To move from one inhabited island to another, you must respect the schedules of the public ferry, which makes difficult for you to take a bay tour on your travel days.
You won´t have time for activities on the last day, since every flight departs early in the morning.
These tours are not strictly regulated yet, so try to check into local hotels that work hard to lower the environmental impact of their operation.
Make sure that your hotel has proper waste management, uses biodegradable products, and avoids single use plastic. Also, avoid activities like fishing.
Generally speaking, no. Unless you are afraid to spend a week on a cruise, or you are travelling with young children (cruise ships do not allow children under 6), our advice is to travel by cruise. You'll have more time on the islands, and your experience will be more complete and memorable.
If budget is a real concern for you, you can find seasons with discounted rates so that you can travel on cruises offering below average rates.
Our recommendation: the extra expense of traveling by cruise is very much worth it.
Dive safaris are allowed to include just one land visit (to the Santa Cruz Highlands, Santa Cruz's Puerto Ayora or San Cristobal Island). The rest of the itinerary is filled with diving in some of the most wonderful sites of the world.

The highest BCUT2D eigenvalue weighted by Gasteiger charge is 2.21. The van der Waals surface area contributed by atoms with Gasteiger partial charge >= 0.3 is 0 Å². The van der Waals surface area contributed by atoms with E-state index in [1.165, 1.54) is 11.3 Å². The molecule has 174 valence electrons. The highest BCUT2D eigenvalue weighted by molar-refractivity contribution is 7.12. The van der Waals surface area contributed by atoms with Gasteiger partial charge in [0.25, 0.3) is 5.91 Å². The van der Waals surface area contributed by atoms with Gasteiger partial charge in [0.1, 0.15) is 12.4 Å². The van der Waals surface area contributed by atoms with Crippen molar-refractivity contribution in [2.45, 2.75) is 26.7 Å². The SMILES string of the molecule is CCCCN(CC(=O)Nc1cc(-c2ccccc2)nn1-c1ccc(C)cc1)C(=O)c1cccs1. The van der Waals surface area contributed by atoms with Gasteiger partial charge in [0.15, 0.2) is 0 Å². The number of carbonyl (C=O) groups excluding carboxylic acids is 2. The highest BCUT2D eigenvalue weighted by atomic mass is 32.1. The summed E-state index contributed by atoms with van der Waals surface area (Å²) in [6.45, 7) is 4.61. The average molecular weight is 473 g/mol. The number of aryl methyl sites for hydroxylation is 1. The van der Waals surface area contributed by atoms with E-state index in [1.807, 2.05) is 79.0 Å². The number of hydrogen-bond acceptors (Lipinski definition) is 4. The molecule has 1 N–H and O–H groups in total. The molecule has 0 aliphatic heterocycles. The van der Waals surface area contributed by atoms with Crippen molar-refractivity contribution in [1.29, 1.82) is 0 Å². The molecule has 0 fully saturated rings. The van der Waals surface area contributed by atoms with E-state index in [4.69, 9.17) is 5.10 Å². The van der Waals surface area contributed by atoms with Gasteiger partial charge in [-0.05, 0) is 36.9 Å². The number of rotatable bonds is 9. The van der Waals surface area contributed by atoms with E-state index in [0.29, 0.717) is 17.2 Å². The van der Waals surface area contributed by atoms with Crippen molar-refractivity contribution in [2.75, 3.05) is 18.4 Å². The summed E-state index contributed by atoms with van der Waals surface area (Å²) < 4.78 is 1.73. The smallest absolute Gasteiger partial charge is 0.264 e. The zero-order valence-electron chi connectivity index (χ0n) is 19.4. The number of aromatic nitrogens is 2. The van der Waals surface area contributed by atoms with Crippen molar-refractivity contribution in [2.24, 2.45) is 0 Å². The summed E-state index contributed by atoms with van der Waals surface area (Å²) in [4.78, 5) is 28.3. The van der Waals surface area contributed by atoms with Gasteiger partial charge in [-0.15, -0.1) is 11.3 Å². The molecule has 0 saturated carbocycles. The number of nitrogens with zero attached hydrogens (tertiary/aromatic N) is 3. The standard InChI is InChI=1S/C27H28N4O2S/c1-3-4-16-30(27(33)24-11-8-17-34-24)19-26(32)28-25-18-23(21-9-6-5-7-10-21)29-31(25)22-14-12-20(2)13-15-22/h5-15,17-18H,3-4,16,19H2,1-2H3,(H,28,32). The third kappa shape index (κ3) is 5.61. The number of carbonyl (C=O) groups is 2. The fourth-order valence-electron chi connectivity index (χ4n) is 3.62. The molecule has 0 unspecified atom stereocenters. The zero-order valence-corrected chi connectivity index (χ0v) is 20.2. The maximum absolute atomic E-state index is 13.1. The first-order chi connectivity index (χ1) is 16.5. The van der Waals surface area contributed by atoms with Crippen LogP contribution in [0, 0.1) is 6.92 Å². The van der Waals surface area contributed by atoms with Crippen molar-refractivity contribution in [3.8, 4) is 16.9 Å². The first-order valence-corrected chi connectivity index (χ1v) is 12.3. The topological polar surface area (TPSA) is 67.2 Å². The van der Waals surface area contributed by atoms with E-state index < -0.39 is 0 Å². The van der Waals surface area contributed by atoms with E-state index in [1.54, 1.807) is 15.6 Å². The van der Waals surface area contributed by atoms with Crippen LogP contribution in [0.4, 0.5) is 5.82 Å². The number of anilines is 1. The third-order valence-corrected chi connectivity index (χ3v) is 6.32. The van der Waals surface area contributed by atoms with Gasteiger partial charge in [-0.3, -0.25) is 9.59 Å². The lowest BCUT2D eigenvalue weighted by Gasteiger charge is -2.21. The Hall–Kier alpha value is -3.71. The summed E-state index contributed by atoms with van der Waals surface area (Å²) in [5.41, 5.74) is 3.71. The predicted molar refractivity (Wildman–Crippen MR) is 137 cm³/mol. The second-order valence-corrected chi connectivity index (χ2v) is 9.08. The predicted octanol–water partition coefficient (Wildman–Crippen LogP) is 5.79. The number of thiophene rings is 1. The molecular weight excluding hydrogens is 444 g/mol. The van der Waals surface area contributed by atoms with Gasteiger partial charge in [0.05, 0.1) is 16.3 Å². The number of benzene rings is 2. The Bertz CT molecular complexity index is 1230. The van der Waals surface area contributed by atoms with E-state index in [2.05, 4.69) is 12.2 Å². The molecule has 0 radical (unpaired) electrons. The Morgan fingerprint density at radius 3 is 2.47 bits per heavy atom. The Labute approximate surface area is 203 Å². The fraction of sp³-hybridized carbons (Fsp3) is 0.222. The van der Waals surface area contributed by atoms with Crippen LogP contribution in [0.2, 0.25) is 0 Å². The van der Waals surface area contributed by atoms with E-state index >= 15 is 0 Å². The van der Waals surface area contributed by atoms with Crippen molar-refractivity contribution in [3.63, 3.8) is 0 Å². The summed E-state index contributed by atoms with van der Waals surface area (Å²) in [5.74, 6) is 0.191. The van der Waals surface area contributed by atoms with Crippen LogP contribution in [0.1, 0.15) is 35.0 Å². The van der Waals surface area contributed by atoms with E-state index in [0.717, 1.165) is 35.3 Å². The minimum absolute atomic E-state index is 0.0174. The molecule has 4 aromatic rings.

These cruises offer you the opportunity to have 4 daily dives across 17 different varieties of dives to best meet your desires.
The dynamic is very similar to the one you can have on a naturalist cruise. The difference is in the itineraries: it takes longer sailings to reach farther destinations. And, of course, the daily excursions are all underwater.
If you are passionate about diving and have at least 50 dives on your record, we recommend this option for you. The Galapagos Islands are one of the best destinations in the world for divers, and you can only discover these amazing undersea landscapes aboard a live-aboard cruise.
We recommend connecting your cruise with an extension in the inhabited islands, or with another naturalist cruise.
Excursions taken as a part of a land-based holiday can be shorter than those on a cruise, meaning that your experiences are less magical and rewarding. It is clear that the overall experience is better on a cruise at every level.
We recommend diving cruises if you are passionate about this activity. Combining your diving cruise with a few days on the islands or with a naturalist cruise is the best way to experience everything that the Galapagos Islands have to offer.